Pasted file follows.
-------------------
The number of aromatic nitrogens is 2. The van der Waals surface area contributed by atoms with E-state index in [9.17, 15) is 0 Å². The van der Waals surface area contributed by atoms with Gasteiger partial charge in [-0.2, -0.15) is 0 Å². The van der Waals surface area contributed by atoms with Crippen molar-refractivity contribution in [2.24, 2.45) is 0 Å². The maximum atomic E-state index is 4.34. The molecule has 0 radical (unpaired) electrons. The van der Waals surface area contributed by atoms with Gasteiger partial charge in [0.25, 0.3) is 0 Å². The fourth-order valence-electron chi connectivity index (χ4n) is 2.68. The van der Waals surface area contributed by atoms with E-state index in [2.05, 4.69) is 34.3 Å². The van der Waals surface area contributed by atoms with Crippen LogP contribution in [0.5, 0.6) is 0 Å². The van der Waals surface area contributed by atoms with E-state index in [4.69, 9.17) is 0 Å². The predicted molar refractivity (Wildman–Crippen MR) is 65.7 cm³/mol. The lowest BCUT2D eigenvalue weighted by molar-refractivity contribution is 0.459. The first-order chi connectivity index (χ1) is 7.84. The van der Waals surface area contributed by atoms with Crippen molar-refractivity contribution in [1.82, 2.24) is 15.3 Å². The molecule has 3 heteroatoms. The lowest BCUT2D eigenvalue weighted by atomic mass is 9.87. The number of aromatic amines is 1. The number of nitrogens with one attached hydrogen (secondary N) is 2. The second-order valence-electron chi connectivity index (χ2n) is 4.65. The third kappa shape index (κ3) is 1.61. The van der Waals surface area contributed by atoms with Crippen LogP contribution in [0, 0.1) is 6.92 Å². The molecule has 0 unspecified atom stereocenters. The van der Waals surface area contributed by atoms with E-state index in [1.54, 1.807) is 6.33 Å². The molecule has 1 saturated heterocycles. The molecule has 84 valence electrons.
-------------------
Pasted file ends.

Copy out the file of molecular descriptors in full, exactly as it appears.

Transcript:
The number of aromatic nitrogens is 2. The van der Waals surface area contributed by atoms with E-state index in [9.17, 15) is 0 Å². The van der Waals surface area contributed by atoms with Gasteiger partial charge in [-0.2, -0.15) is 0 Å². The van der Waals surface area contributed by atoms with Crippen molar-refractivity contribution in [2.24, 2.45) is 0 Å². The maximum atomic E-state index is 4.34. The molecule has 0 radical (unpaired) electrons. The van der Waals surface area contributed by atoms with Gasteiger partial charge in [0.25, 0.3) is 0 Å². The fourth-order valence-electron chi connectivity index (χ4n) is 2.68. The van der Waals surface area contributed by atoms with E-state index in [2.05, 4.69) is 34.3 Å². The van der Waals surface area contributed by atoms with Crippen LogP contribution in [0.5, 0.6) is 0 Å². The van der Waals surface area contributed by atoms with E-state index in [4.69, 9.17) is 0 Å². The predicted molar refractivity (Wildman–Crippen MR) is 65.7 cm³/mol. The lowest BCUT2D eigenvalue weighted by molar-refractivity contribution is 0.459. The first-order chi connectivity index (χ1) is 7.84. The van der Waals surface area contributed by atoms with Crippen molar-refractivity contribution in [1.82, 2.24) is 15.3 Å². The molecule has 3 heteroatoms. The lowest BCUT2D eigenvalue weighted by atomic mass is 9.87. The number of aromatic amines is 1. The number of nitrogens with one attached hydrogen (secondary N) is 2. The second-order valence-electron chi connectivity index (χ2n) is 4.65. The third kappa shape index (κ3) is 1.61. The van der Waals surface area contributed by atoms with Crippen LogP contribution in [0, 0.1) is 6.92 Å². The molecule has 0 unspecified atom stereocenters. The van der Waals surface area contributed by atoms with E-state index in [1.54, 1.807) is 6.33 Å². The molecule has 1 saturated heterocycles. The molecule has 84 valence electrons.